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WarnerMedia CEO John Stankey told the audience of Recode’s Code Media conference in Los Angeles Monday that Disney “did a good job” with Disney Plus, which announced that it reached 10 million sign-ups the day after the service’s launch.

“Good for them,” Stankey said. “They are off to a good start.” However, he also cautioned that early numbers may not be an indicator of long-term success. The question was how many of those customers would stick with Disney, or any other new service, 10 months after launch, Stankey suggested.

Stankey appeared at the conference just a few weeks after his company revealed key details about the launch of its own streaming service HBO Max. “We start at a little different position, with a different product,” Stankey said, referring to the fact that HBO Max will be tied at the hip to HBO’s existing services.

Over time, WarnerMedia wants to get HBO subscribers to transition to HBO Max, but Stankey said that the company wouldn’t push subscribers from one service to another. “We are not gonna make them do anything,” he promised.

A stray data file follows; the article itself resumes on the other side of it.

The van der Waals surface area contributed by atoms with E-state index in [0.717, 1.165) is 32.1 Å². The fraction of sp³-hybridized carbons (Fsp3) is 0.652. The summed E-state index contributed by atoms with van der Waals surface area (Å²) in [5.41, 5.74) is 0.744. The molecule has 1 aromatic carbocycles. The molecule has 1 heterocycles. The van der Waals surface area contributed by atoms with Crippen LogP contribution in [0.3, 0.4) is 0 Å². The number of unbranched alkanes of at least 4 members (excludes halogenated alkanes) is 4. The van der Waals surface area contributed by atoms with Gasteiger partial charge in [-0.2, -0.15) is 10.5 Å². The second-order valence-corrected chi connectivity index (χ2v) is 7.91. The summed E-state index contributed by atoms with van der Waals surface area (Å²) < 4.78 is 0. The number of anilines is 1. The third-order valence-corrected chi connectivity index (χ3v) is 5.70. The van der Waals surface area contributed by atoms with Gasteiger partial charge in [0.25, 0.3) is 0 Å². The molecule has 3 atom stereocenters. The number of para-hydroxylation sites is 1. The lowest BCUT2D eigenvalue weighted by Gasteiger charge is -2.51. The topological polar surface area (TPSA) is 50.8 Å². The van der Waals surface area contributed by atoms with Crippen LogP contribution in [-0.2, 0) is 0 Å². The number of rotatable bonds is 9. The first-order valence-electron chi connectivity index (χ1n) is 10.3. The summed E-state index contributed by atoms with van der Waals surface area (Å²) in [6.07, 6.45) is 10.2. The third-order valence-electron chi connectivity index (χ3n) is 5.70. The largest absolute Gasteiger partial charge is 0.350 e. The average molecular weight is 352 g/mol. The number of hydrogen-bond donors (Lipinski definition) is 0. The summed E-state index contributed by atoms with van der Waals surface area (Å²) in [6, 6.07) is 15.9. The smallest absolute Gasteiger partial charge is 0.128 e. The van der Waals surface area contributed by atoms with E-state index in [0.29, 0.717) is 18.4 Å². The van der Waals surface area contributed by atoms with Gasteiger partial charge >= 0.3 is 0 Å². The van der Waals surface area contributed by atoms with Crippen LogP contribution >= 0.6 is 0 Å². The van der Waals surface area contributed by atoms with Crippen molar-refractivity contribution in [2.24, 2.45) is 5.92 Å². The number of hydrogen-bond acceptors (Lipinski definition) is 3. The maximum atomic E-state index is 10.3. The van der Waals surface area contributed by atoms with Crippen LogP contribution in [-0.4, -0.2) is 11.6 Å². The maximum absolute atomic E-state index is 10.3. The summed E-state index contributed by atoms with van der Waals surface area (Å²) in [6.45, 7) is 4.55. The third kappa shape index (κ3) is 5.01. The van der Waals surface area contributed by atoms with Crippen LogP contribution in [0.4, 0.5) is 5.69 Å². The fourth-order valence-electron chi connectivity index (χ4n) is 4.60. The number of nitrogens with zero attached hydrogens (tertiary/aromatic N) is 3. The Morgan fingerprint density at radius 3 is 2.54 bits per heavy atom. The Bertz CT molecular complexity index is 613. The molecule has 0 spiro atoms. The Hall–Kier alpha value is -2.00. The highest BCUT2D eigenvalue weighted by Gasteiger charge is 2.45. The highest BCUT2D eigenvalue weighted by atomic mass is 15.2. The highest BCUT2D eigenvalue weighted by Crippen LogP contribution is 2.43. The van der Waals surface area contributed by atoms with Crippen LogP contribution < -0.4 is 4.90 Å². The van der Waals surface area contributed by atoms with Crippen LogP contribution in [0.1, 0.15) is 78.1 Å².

Stankey also once again committed to keep the HBO brand intact, and not water down its programming. “Our HBO programming team is still the HBO programming team,” he said.

Asked about net neutrality, Stankey dismissed fears that getting rid of the policy would result in anti-competitive behavior by media companies like AT&T. “It’s a problem that’s not existent,” Stankey said, suggesting that regulators should instead look at the way companies like Apple and Google treat apps distributed on their mobile platforms.

In addition to leading WarnerMedia, Stankey has also been the president and chief operating officer of AT&T since September. Elevating him to this role not only emphasized the importance AT&T puts on its media division and Stankey’s leadership of it, but also sets him up to possibly succeed AT&T CEO Randall Stephenson.

On Monday, Stankey fueled those rumors by saying that he didn’t plan to run WarnerMedia forever. Asked whether he was already searching for possible successors, Stankey said: “I started looking for talent the day I took the job.”